(Newsroom America) -- A "hostile" U.S. policy towards North Korea has left the peninsula a spark away from nuclear war, a Pyongyang official said Monday.
In an address to the final session of the UN General Assembly's annual high-level meeting, Vice Foreign Minister Pak Kil Yon said the Koreas have become “the world’s most dangerous hotspot” and vowed to use the North's "mighty" military as a deterrent against any "reckless provocations."
"The only way to prevent war and ensure lasting peace on the Korean peninsula is to put an end to the U.S. hostile policy towards the DPRK," Pak said, using his country's initials, which stand for the Democratic People's Republic of Korea.
U.S. officials had no comment on the speech, The Associated Press reported.
Much of Pak's speech focused on the continued formal state of war that exists between North and South Korea, the latter one of the United States' most important allies in the region. The U.S. maintains about 28,000 troops in South Korea.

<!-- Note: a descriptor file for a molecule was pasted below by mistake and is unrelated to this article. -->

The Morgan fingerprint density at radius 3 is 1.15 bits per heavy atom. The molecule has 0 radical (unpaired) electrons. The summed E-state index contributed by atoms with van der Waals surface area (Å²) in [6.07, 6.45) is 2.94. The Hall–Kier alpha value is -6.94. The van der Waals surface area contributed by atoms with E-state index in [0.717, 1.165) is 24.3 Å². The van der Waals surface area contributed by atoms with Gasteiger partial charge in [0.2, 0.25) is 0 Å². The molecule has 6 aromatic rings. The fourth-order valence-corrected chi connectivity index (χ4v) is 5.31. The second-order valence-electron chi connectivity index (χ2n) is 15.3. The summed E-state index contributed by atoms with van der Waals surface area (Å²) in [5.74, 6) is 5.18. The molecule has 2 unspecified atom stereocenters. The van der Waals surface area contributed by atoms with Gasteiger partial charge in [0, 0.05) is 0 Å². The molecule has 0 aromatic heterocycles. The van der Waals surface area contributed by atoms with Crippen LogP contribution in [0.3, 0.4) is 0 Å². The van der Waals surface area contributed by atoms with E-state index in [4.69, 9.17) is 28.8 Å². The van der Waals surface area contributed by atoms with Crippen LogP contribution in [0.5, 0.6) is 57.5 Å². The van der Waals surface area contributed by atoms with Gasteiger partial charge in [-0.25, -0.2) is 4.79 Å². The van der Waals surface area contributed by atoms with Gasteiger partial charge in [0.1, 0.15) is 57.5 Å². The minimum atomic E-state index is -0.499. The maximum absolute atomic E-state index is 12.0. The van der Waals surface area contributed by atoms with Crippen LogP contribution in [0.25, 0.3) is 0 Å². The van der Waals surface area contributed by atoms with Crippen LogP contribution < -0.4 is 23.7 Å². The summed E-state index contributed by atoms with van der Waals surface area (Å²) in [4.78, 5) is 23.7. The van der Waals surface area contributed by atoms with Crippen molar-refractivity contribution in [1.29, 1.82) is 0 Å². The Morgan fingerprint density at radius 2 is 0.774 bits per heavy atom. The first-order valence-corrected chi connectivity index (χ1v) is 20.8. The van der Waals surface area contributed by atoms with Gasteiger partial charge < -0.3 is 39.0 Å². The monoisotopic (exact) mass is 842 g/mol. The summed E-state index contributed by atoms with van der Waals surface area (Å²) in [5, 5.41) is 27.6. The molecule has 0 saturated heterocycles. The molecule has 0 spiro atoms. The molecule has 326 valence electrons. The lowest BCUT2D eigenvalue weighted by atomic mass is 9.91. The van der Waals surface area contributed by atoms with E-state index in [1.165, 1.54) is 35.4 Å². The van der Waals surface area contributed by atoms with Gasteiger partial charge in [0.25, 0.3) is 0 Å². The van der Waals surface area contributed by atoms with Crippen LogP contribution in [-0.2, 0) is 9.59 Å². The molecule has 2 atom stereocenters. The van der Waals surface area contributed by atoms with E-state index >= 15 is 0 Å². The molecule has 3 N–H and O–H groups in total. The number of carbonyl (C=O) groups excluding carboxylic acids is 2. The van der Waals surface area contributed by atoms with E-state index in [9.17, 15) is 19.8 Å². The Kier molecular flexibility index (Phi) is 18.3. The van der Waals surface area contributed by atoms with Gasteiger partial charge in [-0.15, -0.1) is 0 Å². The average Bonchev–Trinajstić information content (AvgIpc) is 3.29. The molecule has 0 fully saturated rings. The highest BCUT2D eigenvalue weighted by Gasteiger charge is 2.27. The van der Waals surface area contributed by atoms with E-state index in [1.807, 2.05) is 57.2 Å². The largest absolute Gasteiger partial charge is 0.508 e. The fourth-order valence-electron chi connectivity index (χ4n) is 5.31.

North Korea invaded the South in 1950; both sides signed a cease-fire agreement in 1953 but no formal peace treaty was established.
Pak told the assembly that from the day North Korea was founded it has been the United States' intention "to destroy the ideas and system chosen by our people and to occupy the whole of the Korean peninsula and to use it as a stepping-stone for realizing its strategy of dominating the whole of Asia."
"Today, due to the continued U.S. hostile policy towards the DPRK, the vicious cycle of confrontation and aggravation of tension is an ongoing phenomenon on the Korean peninsula, which has become the world’s most dangerous hotspot where a spark of fire could set off a thermonuclear war," he said.
China, Russia, Japan, the U.S. and South Korea have been trying to negotiate a disarmament deal since 2003 that would end its nuclear program. But the North moved ahead and conducted an underground nuclear test in in 2006, which led to UN sanctions.
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